Research1st Turns One! The First Year’s Top 10 Posts

1st-anniversary-R1st-300x258By Kyle Kenney
Science Communications Intern

Today, May 24, 2012, Research1st, the Solve ME/CFS Initiative ’s website/blog on the latest CFS research, turns one! Research1st was born as the hub of anything and everything concerning CFS research, and today the site is home to 204 posts from Association staff members, volunteers and experts in a number of scientific and medical fields.

We’ve collected a list of Research1st‘s most popular posts from its first year:

nordoc-300x296#1: Rituximab Trial Shows Promise: On Oct. 19, 2011, a team of researchers in Norway, led by Drs. Olav Mella and Øystein Fluge at Haukeland University Hospital, published promising results of a small phase II clinical trial of rituximab (Rituxan) in CFS patients. This study generated tremendous attention and lots of media coverage, especially in Norway. Our first post on the topic analyzes the PLoS ONE study and provides links to the media stories. Comments posted in response to this story and related ones (listed below) contain other important information about the status of Rituxan therapy in CFS. This story was the most popular in terms of visits and it was the fourth most popular in terms of comments posted by readers. (Posted Oct. 19, 2011 by Kim McCleary)

Related stories: “Observations on Rituximab’s Early Success,” by Gordon Broderick, Ph.D.; “Rituximab Basics with Dr. John Sweetenham”; “Media Blitz by Norway’s TV2,” by Kim McCleary and “Norway’s News Attracts Global Spotlight,” by Kim McCleary

#2: International Consensus Criteria Published for Myalgic Encephalomyelitis: On July 20, 2011, a panel of 26 physicians, researchers and teaching faculty from 13 countries, published new criteria for myalgic encephalomyelitis (ME) and recommended use of this term and criteria as a replacement for CFS. The Research1st post about this Journal of Internal Medicine publication breaks down the definition and describes the authors’ stated next-steps. This post generated the second highest number of comments from readers. (Posted July 24, 2011 by Kim McCleary)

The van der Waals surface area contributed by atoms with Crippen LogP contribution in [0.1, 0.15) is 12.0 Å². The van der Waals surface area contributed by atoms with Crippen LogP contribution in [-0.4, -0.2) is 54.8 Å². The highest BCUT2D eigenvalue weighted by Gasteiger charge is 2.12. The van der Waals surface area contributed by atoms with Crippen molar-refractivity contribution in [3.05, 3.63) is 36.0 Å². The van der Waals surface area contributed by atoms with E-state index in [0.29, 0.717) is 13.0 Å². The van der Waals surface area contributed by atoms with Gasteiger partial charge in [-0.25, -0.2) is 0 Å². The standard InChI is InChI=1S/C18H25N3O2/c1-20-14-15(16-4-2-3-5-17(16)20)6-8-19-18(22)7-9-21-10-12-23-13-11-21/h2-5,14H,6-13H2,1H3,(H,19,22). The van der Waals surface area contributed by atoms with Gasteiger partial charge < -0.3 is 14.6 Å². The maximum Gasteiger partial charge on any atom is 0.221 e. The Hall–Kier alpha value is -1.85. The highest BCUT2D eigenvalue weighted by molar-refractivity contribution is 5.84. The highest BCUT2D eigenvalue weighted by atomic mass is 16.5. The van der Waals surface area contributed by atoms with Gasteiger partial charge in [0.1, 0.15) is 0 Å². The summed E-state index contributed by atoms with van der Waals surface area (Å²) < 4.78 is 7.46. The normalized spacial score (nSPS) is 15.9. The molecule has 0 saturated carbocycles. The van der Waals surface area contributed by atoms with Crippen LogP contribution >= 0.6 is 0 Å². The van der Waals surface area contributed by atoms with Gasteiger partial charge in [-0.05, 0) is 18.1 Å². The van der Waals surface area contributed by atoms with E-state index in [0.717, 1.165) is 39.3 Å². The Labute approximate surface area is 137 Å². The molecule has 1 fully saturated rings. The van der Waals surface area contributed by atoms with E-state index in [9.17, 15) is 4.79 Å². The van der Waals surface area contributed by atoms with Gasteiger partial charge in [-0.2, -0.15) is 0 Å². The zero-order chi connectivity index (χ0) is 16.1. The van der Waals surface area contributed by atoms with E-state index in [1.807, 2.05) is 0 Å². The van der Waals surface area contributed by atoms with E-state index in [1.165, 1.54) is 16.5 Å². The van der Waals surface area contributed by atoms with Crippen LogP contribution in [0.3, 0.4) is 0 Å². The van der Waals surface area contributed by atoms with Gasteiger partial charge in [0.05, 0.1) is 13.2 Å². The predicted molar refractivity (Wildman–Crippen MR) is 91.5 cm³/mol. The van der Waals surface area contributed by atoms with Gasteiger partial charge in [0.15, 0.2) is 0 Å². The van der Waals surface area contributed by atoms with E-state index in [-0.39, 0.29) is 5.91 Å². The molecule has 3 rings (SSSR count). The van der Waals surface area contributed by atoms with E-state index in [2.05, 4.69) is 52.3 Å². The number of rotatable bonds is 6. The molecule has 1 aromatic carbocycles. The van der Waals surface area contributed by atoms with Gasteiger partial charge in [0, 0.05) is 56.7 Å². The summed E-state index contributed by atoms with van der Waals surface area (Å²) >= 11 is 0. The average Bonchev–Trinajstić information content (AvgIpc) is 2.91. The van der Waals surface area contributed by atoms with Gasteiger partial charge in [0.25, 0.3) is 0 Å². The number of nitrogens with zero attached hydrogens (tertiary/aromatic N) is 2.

Related story: “ME Criteria Debate Moves to Journal Pages” by Kim McCleary (posted Jan. 24, 2012)

#3: Dysfunction Junction: The ANS and CFS: Dr. Alan Pocinki of George Washington University Hospital narrows in on how the autonomic nervous system (ANS) affects patients suffering from CFS, comparing a healthy person’s sympathetic and parasympathetic responses to those of someone with CFS. Dr. Pocinki’s analysis on the ANS suggests “that many CFS patients may have significant autonomic dysfunction and be unaware of it.” This post generated the highest number of comments from Research1st readers. It’s also the only 2012 post to make it into the top 10 for the first year! (Posted March 5, 2012)
#4: Exercise Challenge Reveals Potential CFS Biomarkers: Following up on earlier work, the University of Utah team led by Kathleen Light, PhD, reported in the Journal of Internal Medicine that a sustained moderate exercise challenge of 25 minutes provoked gene expression changes that meet published criteria for a “Very Good” to “Excellent” diagnostic tool for a subgroup of CFS patients studied. The team’s work was funded, in part, by the Solve ME/CFS Initiative. (Posted June 2, 2011 by Kim McCleary)